, Pakistan, Feb 27 – Bulldozers razed to the ground on Monday the infamous three-storey home in Pakistan where Osama bin Laden lived for at least five years until he was killed by US special forces last May.
Only the wall of the compound remained intact, obscuring the debris of the house in the garrison town of Abbottabad where the Al-Qaeda chief hid with his three wives and nine children, 50 kilometres (30 miles) from the capital.
Officials were reluctant for the site to become a shrine and the house was pulled down two months before the first anniversary of the secret US Navy SEAL raid that has been described as the Pakistan army’s biggest humiliation.
The fact that bin Laden lived so long just a mile from the country’s premier military academy exposed the powerful military to charges of complicity or incompetence and dealt a massive blow to Pakistan-US relations.
“The demolition has been completed, the three-storey building was razed to the ground,” a security official told AFP.
“We have been ordered to be deployed here until further instructions. The outer wall will remain intact for the moment and we don’t know the plan for the future. First we will remove the debris.”
Bulldozers began the demolition work late Saturday in Abbottabad’s Bilal Town, which was propelled from a quiet suburb to international notoriety after the Al-Qaeda leader was killed on May 2.
The debris from the flattened house was invisible from street level, hidden behind the 18-foot-high boundary wall of the compound.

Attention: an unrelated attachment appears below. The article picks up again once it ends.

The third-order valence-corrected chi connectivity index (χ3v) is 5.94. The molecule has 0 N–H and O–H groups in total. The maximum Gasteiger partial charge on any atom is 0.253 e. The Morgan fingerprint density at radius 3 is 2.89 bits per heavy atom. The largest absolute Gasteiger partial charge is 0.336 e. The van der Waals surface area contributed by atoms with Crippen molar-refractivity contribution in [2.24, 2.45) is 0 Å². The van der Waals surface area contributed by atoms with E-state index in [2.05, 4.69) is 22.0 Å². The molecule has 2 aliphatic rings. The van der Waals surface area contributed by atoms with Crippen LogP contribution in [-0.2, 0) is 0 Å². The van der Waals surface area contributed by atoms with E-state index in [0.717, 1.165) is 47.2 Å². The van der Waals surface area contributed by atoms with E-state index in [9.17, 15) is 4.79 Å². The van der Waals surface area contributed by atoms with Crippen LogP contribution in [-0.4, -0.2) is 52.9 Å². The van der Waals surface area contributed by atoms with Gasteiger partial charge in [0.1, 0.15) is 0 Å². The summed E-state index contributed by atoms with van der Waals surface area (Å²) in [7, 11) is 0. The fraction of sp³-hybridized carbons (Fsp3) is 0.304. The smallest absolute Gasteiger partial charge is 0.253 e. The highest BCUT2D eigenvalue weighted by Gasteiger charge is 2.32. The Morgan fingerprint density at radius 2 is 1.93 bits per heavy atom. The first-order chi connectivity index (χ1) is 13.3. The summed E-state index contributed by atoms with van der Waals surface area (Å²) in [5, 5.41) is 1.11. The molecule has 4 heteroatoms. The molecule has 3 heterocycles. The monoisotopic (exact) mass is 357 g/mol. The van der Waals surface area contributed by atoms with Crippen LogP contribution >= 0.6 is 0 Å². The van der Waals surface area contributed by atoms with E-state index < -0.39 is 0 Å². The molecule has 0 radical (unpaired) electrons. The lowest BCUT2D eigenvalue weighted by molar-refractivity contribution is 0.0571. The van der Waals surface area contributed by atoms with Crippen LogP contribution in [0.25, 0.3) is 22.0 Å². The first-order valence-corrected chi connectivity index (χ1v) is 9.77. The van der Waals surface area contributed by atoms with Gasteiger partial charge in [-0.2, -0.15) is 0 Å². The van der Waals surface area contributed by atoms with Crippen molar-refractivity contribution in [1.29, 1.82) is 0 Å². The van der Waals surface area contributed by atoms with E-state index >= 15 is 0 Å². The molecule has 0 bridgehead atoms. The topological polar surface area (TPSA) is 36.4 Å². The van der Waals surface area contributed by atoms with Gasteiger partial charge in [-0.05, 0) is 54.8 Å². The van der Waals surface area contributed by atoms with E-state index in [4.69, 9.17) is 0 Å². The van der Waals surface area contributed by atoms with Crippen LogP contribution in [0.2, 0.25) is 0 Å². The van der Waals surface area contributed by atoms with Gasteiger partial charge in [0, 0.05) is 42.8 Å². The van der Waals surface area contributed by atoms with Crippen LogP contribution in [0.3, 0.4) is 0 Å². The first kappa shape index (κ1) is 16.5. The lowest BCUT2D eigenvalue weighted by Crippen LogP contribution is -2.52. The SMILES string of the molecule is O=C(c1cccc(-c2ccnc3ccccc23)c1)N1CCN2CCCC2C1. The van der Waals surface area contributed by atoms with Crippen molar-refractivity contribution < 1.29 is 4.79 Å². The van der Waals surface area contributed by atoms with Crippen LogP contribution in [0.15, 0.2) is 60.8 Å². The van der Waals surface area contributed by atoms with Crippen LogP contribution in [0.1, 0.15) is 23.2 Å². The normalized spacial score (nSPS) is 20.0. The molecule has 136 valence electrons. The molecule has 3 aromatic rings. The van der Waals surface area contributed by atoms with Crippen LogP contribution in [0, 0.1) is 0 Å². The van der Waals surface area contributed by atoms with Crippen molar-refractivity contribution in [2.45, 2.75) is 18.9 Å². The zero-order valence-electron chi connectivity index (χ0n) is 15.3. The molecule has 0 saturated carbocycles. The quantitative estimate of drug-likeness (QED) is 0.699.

But from the rooftops of surrounding houses, heaps of bricks, concrete slabs, twisted steel, broken wooden doors, a brown steel gate and two black plastic water tanks could be seen alongside two parked bulldozers.
“We found nothing in the building. Everything had already been taken away by the investigation experts,” the security official told AFP.
The compound has been closely guarded by Pakistani security officials since the decisive US operation. Foreign journalists in particular have been heavily restricted from visiting the site and local journalists from coming too close.
Hundreds of people visited after bin Laden’s killing, provoking concern that it could become a shrine to Islamist militants in a country where attacks blamed on the Taliban and Al-Qaeda have killed thousands in recent years.
The Americans buried bin Laden’s body at sea, determined that no grave act as a memorial to the mastermind of the September 11 attacks.
Many people living in the neighbourhood want a girls’ high school erected on the bin Laden plot — providing the local community with something they lack and a slap in the face for Islamist militants opposed to girls’ education.
“Whatever the reasons are for demolishing the house, I’m happy that these police will go back and open the streets for us,” local resident Daud Khan told AFP in Abbottabad, a peaceful, relatively wealthy and moderate town.
“We’re really facing problems because there’s no girls’ high school here. It’s the best positive use the government could act upon,” he said.
Mohammad Siddique, sitting nearby and watching the bulldozers smash through the brick and concrete, agreed.
“It will be the best message to the world because militants are against girls’ education.”
Pakistan is accused in the West and in Afghanistan of sponsoring Islamist militants — allegations that it strenuously denies.
There are now signs that Islamabad is trying to repair relations with the United States, which sank to their lowest ebb after US air strikes in November killed 24 Pakistani soldiers on the Afghan border.
A security official at the site told AFP he thought the land should be used by farmers. “Let this filth be removed forever. Lets grow potatoes and other vegetables,” he told AFP.
But asked whether that was a government decision, he said: “That’s what I think personally, no decision has yet been taken.”
Another security official said it would take time before the government decides what to do with the land.
“By demolishing this compound they want to remove Osama’s name from Abbottabad history but you can’t delete history,” said Pakistani journalist and an expert on militancy, Rahimullah Yusufzai.